How do infected people get sick?
Investigate processes in the body with modern techniques
For many infections with tropical pathogens it is not known why they often progress without symptoms and only in certain cases lead to illness - sometimes with severe consequences. So far, the underlying mechanisms of pathophysiology are poorly understood. It is therefore especially important for the BNITM to better understand the development of diseases after the pathogens have penetrated the body. To this end, the BNITM examines the interaction of pathogens and infected people, through methods of clinical infectiology, immunology and cellular and molecular biology.
In the future, the processes in the infected body will be analysed at different levels under conditions that are as realistic as possible. Immune reactions will be investigated using the latest techniques in humans or, if necessary, in experimental models. Infection-induced disturbances of the processes in a cell, a cell group or an organ are recorded using current methods of molecular and cell biology as well as clinical examination procedures.
The goal is to understand excessive and abnormal immune reactions and severe disturbances of cell physiology that ultimately lead to organ failure and death. This knowledge will enable the development of strategies to interrupt pathophysiological cascades with blockades and thus prevent death.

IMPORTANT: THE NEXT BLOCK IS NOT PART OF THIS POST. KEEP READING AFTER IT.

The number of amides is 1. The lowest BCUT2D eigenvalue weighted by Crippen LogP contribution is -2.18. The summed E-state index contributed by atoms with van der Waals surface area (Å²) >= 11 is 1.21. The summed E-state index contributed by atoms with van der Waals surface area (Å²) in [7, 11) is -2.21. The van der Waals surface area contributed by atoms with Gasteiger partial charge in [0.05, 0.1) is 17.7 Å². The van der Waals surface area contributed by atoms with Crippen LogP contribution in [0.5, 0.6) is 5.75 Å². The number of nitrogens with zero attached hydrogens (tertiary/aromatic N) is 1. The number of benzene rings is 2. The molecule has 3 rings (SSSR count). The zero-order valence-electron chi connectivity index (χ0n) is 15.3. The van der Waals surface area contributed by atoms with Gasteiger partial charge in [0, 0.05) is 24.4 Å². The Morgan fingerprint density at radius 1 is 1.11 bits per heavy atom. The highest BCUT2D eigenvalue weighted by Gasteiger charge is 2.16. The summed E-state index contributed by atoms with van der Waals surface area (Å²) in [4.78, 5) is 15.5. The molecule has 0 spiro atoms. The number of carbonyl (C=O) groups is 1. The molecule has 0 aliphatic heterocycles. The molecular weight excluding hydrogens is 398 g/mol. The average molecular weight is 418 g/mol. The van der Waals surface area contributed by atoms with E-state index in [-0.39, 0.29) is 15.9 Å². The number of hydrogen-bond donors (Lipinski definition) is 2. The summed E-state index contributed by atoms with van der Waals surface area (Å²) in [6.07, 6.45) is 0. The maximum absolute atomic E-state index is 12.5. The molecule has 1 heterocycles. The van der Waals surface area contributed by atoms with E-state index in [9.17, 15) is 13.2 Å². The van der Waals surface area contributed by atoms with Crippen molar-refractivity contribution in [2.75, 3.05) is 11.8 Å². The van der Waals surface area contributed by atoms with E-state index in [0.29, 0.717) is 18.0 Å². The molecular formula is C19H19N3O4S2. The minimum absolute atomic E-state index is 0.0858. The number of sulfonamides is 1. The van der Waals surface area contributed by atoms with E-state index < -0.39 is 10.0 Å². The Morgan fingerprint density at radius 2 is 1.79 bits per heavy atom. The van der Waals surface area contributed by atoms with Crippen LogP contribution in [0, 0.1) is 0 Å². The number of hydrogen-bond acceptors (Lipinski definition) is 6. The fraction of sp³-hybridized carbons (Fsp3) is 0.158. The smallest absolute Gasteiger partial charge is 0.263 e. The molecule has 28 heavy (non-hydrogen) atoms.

The disease mechanisms of tropical infections should be better understood at all levels - cell, tissue, organ, organism - in order to derive and test possible therapeutic interventions. In the long term, interventions that turn out to be effective in models will also be tested on humans.
- Dr Eleonora Schoenherr
- Science Officer
- phone: +49 40 285380-269
- fax: +49 40 285380-265
- email: firstname.lastname@example.org
- Dr Anneke Novak-Funk
- Executive Assistant to the Board
- phone: +49 40 285380-266
- email: email@example.com
- Jahresbericht 18-20 ( PDF 5 MB )
- BNITM Flyer ( PDF 5 MB )
- Organization Chart ( PDF 2 MB )
- BNITM_2025_Broschuere_EN.pdf ( PDF 22 MB )